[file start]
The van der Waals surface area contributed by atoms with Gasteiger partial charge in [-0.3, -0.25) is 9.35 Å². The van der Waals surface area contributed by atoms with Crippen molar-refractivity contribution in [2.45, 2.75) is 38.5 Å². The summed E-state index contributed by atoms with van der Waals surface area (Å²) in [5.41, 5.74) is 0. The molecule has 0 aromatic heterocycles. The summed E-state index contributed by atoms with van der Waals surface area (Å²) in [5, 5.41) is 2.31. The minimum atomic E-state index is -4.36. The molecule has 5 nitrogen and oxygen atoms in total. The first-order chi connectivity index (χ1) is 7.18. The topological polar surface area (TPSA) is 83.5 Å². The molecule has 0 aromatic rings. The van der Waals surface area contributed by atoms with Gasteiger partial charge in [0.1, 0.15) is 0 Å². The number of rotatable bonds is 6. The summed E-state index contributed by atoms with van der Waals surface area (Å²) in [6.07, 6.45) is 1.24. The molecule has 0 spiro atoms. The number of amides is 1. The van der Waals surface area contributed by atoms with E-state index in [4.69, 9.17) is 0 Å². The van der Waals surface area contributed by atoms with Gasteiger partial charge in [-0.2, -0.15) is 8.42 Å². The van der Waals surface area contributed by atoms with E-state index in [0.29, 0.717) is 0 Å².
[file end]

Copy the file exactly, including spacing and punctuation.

The van der Waals surface area contributed by atoms with Gasteiger partial charge in [-0.3, -0.25) is 9.35 Å². The van der Waals surface area contributed by atoms with Crippen molar-refractivity contribution in [2.45, 2.75) is 38.5 Å². The summed E-state index contributed by atoms with van der Waals surface area (Å²) in [5.41, 5.74) is 0. The molecule has 0 aromatic heterocycles. The summed E-state index contributed by atoms with van der Waals surface area (Å²) in [5, 5.41) is 2.31. The minimum atomic E-state index is -4.36. The molecule has 5 nitrogen and oxygen atoms in total. The first-order chi connectivity index (χ1) is 7.18. The topological polar surface area (TPSA) is 83.5 Å². The molecule has 0 aromatic rings. The van der Waals surface area contributed by atoms with Gasteiger partial charge in [0.1, 0.15) is 0 Å². The number of rotatable bonds is 6. The summed E-state index contributed by atoms with van der Waals surface area (Å²) in [6.07, 6.45) is 1.24. The molecule has 0 spiro atoms. The number of amides is 1. The van der Waals surface area contributed by atoms with E-state index in [4.69, 9.17) is 0 Å². The van der Waals surface area contributed by atoms with Gasteiger partial charge in [-0.2, -0.15) is 8.42 Å². The van der Waals surface area contributed by atoms with E-state index in [0.29, 0.717) is 0 Å².